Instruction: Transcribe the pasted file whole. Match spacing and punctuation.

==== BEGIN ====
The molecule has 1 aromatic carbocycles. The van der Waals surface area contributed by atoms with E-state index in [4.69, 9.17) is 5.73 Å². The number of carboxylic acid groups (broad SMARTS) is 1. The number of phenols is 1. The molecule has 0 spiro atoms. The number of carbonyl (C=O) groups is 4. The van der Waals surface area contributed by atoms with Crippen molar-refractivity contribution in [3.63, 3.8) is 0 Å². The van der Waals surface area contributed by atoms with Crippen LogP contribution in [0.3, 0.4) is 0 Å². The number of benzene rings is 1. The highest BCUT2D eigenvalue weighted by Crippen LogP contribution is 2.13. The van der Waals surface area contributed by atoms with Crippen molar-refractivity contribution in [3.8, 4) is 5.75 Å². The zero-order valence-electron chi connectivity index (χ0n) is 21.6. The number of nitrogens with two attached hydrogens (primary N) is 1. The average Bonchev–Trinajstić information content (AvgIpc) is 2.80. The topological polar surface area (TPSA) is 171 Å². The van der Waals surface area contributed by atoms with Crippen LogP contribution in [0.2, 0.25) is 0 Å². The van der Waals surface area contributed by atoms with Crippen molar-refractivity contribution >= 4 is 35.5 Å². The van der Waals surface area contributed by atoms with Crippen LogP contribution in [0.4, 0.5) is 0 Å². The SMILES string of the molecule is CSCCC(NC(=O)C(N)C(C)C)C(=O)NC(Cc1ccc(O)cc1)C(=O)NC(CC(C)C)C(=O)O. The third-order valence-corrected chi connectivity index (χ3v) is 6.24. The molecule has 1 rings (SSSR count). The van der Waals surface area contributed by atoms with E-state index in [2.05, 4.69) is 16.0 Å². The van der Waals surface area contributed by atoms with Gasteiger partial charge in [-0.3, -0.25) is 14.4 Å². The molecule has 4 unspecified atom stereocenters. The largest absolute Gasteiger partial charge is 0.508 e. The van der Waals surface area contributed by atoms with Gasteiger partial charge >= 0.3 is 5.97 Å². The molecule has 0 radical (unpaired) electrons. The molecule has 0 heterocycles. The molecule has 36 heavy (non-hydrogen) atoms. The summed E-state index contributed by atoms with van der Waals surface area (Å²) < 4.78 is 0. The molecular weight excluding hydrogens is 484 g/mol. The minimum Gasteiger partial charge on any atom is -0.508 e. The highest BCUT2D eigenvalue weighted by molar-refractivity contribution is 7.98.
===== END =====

The molecule has 1 aromatic carbocycles. The van der Waals surface area contributed by atoms with E-state index in [4.69, 9.17) is 5.73 Å². The number of carboxylic acid groups (broad SMARTS) is 1. The number of phenols is 1. The molecule has 0 spiro atoms. The number of carbonyl (C=O) groups is 4. The van der Waals surface area contributed by atoms with Crippen molar-refractivity contribution in [3.63, 3.8) is 0 Å². The van der Waals surface area contributed by atoms with Crippen LogP contribution in [0.3, 0.4) is 0 Å². The number of benzene rings is 1. The highest BCUT2D eigenvalue weighted by Crippen LogP contribution is 2.13. The van der Waals surface area contributed by atoms with Crippen molar-refractivity contribution in [3.8, 4) is 5.75 Å². The zero-order valence-electron chi connectivity index (χ0n) is 21.6. The number of nitrogens with two attached hydrogens (primary N) is 1. The average Bonchev–Trinajstić information content (AvgIpc) is 2.80. The topological polar surface area (TPSA) is 171 Å². The van der Waals surface area contributed by atoms with Crippen LogP contribution in [0.2, 0.25) is 0 Å². The van der Waals surface area contributed by atoms with Crippen molar-refractivity contribution >= 4 is 35.5 Å². The van der Waals surface area contributed by atoms with Crippen LogP contribution in [0.4, 0.5) is 0 Å². The SMILES string of the molecule is CSCCC(NC(=O)C(N)C(C)C)C(=O)NC(Cc1ccc(O)cc1)C(=O)NC(CC(C)C)C(=O)O. The third-order valence-corrected chi connectivity index (χ3v) is 6.24. The molecule has 1 rings (SSSR count). The van der Waals surface area contributed by atoms with E-state index in [2.05, 4.69) is 16.0 Å². The van der Waals surface area contributed by atoms with Gasteiger partial charge in [-0.3, -0.25) is 14.4 Å². The molecule has 4 unspecified atom stereocenters. The largest absolute Gasteiger partial charge is 0.508 e. The van der Waals surface area contributed by atoms with Gasteiger partial charge >= 0.3 is 5.97 Å². The molecule has 0 radical (unpaired) electrons. The molecule has 0 heterocycles. The molecule has 36 heavy (non-hydrogen) atoms. The summed E-state index contributed by atoms with van der Waals surface area (Å²) < 4.78 is 0. The molecular weight excluding hydrogens is 484 g/mol. The minimum Gasteiger partial charge on any atom is -0.508 e. The highest BCUT2D eigenvalue weighted by molar-refractivity contribution is 7.98.